Akwe, yes, any kind of zest will work. And warming up your limes before juicing will make all the difference.
Bridget, with a breakfast burrito, it sounds perfect for the morning.
Treehouse Chef, we get a fairly steady supply of limes here in RI, but all brought in from Florida, California, Mexico, etc.
Janel, you can make the basic broth and freeze it, too.
Louise, how I envy you being able to live in Guad for 6 months. I love the area; the city is spectacular, and yet you do not have to travel far to be in a much more rural Mexico. Thanks for sharing your reminiscence.
Erik, limes in borscht? Well, why not? I can't imagine cooking without limes; I use them more often than lemons.
Elra, it's one of my favorites, too.
Jason, the chipotle (and of course I add extra adobo sauce, because I like it super-spicy) really makes the difference between this and a bland tomato soup.
MyKitchen, yes, it's healthy, and easy to make, and can be frozen... what more could one ask?!
Ari, I haven't seen a real live pomegranate tree since I traveled in Israel as a kid. The kibbutz where I stayed had many pomegranate trees, and we would pick the fruits all day long.
Cate, I'd love to be able to grow limes outdoors here, too. Whenever we're in Mexico, I get completely addicted to the fresh lime juice from limes that are still warm from the sun.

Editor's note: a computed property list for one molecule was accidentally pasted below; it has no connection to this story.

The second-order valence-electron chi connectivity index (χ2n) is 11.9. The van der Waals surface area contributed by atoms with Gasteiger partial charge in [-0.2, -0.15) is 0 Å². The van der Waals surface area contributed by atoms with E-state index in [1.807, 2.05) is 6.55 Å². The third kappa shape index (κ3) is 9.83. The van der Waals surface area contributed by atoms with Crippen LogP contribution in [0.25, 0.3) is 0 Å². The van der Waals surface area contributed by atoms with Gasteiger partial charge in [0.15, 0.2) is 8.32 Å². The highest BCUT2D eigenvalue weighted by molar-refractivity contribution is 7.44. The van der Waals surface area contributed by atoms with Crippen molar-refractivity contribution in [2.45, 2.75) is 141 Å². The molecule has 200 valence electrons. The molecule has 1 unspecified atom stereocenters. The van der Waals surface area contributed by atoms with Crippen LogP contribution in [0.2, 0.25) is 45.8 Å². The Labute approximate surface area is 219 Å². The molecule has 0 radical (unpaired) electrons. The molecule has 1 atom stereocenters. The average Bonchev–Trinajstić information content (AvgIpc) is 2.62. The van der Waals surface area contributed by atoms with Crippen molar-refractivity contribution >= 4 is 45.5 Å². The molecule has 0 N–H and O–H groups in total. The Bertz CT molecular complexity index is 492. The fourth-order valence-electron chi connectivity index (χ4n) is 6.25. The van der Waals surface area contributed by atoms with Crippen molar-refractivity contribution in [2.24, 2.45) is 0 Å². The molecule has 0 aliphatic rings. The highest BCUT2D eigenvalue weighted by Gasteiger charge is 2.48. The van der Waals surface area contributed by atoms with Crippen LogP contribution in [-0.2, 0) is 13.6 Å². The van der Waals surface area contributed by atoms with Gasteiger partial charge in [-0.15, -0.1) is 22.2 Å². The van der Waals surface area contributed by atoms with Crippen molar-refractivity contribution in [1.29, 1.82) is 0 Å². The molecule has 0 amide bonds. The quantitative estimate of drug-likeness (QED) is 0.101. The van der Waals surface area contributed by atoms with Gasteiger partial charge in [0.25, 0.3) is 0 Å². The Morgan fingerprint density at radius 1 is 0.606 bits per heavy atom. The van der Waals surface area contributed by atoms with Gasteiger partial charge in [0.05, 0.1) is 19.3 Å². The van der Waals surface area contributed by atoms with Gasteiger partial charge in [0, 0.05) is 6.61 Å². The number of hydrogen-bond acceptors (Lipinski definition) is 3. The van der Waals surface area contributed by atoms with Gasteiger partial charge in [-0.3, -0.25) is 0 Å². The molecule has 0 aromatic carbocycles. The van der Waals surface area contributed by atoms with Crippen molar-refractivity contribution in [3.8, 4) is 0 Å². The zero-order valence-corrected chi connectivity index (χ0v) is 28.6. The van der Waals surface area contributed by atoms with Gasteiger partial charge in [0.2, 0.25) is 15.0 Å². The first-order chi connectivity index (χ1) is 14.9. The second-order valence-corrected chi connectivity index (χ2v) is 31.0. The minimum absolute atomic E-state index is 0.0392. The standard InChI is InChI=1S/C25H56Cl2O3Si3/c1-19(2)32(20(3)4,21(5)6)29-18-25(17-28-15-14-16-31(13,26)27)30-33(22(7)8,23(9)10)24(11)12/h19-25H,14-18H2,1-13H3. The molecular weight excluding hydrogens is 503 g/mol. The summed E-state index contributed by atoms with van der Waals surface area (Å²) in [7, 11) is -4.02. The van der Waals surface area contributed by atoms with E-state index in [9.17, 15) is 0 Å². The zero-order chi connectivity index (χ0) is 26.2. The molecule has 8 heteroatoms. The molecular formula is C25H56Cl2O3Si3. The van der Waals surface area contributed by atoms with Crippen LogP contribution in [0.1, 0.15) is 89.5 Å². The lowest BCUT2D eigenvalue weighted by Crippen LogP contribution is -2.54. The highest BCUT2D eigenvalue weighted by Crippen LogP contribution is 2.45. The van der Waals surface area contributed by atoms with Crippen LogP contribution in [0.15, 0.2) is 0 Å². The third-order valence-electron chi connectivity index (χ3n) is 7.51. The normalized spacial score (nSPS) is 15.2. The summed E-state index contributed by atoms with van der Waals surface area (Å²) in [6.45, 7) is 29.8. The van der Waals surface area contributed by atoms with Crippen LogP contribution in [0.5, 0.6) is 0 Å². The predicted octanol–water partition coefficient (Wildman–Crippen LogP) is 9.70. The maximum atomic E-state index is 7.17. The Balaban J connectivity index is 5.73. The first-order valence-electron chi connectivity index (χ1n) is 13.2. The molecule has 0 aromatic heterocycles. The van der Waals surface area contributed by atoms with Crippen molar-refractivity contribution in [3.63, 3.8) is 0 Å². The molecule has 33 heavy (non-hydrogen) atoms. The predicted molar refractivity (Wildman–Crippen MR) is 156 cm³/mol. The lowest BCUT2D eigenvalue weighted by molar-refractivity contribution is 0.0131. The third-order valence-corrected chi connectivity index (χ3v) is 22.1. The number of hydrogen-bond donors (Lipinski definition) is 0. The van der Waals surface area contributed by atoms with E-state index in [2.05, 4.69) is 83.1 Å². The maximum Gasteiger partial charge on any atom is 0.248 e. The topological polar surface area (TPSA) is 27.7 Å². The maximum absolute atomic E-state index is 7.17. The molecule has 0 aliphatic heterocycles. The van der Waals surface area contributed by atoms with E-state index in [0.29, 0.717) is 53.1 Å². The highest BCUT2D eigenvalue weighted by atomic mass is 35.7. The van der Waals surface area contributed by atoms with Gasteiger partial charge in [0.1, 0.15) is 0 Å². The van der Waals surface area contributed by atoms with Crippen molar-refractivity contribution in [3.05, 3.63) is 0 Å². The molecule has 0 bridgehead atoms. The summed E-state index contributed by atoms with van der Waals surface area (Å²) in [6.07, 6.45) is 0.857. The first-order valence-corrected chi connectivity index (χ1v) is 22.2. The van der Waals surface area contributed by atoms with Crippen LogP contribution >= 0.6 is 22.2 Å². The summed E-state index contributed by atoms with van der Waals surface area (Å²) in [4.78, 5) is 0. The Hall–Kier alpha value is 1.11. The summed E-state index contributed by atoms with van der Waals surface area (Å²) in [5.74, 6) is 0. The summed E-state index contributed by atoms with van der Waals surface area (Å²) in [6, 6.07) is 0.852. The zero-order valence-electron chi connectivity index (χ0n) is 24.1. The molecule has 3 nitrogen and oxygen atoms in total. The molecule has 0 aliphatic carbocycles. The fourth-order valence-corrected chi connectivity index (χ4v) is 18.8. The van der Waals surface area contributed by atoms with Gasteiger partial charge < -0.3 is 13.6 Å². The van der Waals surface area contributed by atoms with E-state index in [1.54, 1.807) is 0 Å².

Being in Canada, a lime tree is the stuff of dreams.. like giant squids and active volcanos. I know they exist but I have never seen one in person.
I do love the flavour they impart to a dish. Citrus rocks! Great soup, so flavourful.
i adore limes and this soup promises to be everything we like too.
Great post and recipe! I love limes and always eat the pulp after I squeeze it into my food. Is that weird? They're just so good!
That is one tasty looking soup!
Natashya, agreed -- citrus rocks!
Meeta, it's a great all-purpose soup, and you can add other things to it (a bit of fresh corn, some leftover cooked potatoes), like any good soup base.
Hillary, maybe it's a little bit weird, but so good for you!
Kevin, it is, it is. Hope you enjoy it.
Would you believe that I ate tortilla soup in Chapala when I lived in Guadalajara? Thanks for the recipe!
I'd love to have a lime tree. Thanks for the storing limes tips.
Rebecca, this soup is so popular in Chapala! How lucky for you that you lived in Guad; it's such a vibrant city.
Paz, I'd love to have a lime tree, too. But here in Rhode Island, it's just a dream.
Finally I have made it back from a heavy work load lately! and starting where I left off...what a welcome... beautiful yummy limes! I am one of those who prefer limeade over lemonade but love both.
I just found your site and love your ideas! This recipe looks wonderful and very different from the usual - I plan to try this one soon!